Ayrshire
Hardiness Zone
9b
Country
United Kingdom
I have outstanding garden soil...IMO as good as there exists anywhere. It is sandy loam built up over many years with special cover crops. I strive for and generally receive soil test results which say, "No N-P-K required" and a nutrient density score well in excess of 90%. I do not use any synthetic fertilizers, any non-organic pesticides, or any fungicides in my garden soil.

It has taken me many years to achieve this garden soil. It would be foolish indeed for me to procure commercial raised bed mix when my soil is far superior to anything on the commercial market. Better still, my garden soil is completely sustainable for the foreseeable future.
Don't take this the wrong way - I'm not challenging your claim. This is about me trying to understand all the pieces of the puzzle....

My understanding (and experience) is that soil works in the ground because the soil life (worms etc) work away constantly allowing air to get in (among other things). However, in a container you can't rely on that soil-life - a container is too small and varies in temperature and humidity levels too rapidly. It's not a nice environment for soil life so you need a very different kind of growing medium. In pots, you're typically just wanting a medium that keeps moisture levels correct, allows drainage, allows air pockets etc. You can't rely on the soil life to produce the food - you need to feed the plants with fertilizers (natural or otherwise).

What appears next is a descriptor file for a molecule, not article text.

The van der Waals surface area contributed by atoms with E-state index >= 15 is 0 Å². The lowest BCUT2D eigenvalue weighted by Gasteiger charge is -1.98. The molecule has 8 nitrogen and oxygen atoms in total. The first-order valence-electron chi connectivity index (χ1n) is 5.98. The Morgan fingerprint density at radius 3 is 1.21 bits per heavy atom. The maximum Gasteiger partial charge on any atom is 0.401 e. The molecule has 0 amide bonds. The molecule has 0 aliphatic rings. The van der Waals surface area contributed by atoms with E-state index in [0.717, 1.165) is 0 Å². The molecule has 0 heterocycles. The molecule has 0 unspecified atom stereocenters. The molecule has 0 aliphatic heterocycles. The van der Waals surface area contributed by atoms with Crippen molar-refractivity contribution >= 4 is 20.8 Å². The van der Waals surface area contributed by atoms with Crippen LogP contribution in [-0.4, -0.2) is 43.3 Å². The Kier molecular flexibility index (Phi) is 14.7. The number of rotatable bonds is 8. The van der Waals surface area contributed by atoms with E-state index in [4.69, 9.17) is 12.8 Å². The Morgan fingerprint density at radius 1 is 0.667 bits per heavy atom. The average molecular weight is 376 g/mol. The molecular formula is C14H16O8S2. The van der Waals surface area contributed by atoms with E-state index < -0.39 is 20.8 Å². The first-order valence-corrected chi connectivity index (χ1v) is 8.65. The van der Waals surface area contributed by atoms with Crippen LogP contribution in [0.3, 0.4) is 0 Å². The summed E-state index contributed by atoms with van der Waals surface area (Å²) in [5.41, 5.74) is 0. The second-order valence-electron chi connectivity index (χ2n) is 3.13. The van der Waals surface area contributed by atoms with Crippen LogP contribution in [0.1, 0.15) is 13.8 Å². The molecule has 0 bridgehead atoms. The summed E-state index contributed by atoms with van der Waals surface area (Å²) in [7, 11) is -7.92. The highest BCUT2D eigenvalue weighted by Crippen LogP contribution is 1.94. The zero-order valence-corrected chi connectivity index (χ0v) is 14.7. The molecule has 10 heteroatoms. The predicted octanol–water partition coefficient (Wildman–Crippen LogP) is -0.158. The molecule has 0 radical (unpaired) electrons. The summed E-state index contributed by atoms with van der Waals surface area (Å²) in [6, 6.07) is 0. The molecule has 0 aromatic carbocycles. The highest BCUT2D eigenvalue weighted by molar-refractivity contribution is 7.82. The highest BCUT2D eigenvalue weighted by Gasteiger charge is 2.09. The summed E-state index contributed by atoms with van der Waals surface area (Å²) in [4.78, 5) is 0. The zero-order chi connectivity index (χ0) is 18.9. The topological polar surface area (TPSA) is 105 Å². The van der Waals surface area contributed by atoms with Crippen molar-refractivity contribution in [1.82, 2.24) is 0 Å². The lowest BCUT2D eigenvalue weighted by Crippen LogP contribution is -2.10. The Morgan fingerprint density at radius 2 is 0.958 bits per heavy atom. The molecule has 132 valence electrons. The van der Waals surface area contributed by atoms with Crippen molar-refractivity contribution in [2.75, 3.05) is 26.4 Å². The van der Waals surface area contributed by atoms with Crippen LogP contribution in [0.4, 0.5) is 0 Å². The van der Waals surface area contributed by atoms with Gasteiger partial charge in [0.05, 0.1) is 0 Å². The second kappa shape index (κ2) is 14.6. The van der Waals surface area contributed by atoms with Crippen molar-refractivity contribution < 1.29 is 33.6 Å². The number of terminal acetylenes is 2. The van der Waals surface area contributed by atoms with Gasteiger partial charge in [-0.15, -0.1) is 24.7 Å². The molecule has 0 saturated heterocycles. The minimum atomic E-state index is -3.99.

The above seems to be the accepted wisdom (in the UK climate at least). This makes container growing expensive. So a big challenge for me is to get my containers working more like my beds - so sustainable.